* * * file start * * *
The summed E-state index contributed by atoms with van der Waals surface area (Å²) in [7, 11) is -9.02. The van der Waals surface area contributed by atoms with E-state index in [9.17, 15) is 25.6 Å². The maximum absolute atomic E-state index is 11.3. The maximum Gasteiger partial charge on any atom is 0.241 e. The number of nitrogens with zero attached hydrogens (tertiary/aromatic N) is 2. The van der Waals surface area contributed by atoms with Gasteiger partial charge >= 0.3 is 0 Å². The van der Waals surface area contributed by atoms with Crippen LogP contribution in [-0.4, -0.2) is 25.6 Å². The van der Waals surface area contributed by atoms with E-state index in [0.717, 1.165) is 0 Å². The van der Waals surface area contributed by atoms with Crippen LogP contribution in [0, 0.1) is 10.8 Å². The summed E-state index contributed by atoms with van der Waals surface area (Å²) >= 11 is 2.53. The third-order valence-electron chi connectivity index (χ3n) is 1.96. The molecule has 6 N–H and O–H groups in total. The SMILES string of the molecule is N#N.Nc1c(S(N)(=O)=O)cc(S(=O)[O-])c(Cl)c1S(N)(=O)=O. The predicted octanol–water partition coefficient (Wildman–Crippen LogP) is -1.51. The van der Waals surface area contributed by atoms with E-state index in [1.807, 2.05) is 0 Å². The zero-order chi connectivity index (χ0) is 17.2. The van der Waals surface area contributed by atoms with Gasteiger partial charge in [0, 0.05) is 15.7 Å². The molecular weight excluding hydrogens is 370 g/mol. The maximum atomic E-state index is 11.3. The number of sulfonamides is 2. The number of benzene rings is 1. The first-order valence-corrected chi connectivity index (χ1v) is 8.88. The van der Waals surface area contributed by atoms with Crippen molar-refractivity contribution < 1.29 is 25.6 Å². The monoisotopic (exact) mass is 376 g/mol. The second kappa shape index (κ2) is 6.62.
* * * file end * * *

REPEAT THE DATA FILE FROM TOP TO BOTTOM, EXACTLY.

The summed E-state index contributed by atoms with van der Waals surface area (Å²) in [7, 11) is -9.02. The van der Waals surface area contributed by atoms with E-state index in [9.17, 15) is 25.6 Å². The maximum absolute atomic E-state index is 11.3. The maximum Gasteiger partial charge on any atom is 0.241 e. The number of nitrogens with zero attached hydrogens (tertiary/aromatic N) is 2. The van der Waals surface area contributed by atoms with Gasteiger partial charge >= 0.3 is 0 Å². The van der Waals surface area contributed by atoms with Crippen LogP contribution in [-0.4, -0.2) is 25.6 Å². The van der Waals surface area contributed by atoms with E-state index in [0.717, 1.165) is 0 Å². The van der Waals surface area contributed by atoms with Crippen LogP contribution in [0, 0.1) is 10.8 Å². The summed E-state index contributed by atoms with van der Waals surface area (Å²) >= 11 is 2.53. The third-order valence-electron chi connectivity index (χ3n) is 1.96. The molecule has 6 N–H and O–H groups in total. The SMILES string of the molecule is N#N.Nc1c(S(N)(=O)=O)cc(S(=O)[O-])c(Cl)c1S(N)(=O)=O. The predicted octanol–water partition coefficient (Wildman–Crippen LogP) is -1.51. The van der Waals surface area contributed by atoms with E-state index in [1.807, 2.05) is 0 Å². The zero-order chi connectivity index (χ0) is 17.2. The van der Waals surface area contributed by atoms with Gasteiger partial charge in [0, 0.05) is 15.7 Å². The molecular weight excluding hydrogens is 370 g/mol. The maximum atomic E-state index is 11.3. The number of sulfonamides is 2. The number of benzene rings is 1. The first-order valence-corrected chi connectivity index (χ1v) is 8.88. The van der Waals surface area contributed by atoms with Crippen molar-refractivity contribution < 1.29 is 25.6 Å². The monoisotopic (exact) mass is 376 g/mol. The second kappa shape index (κ2) is 6.62.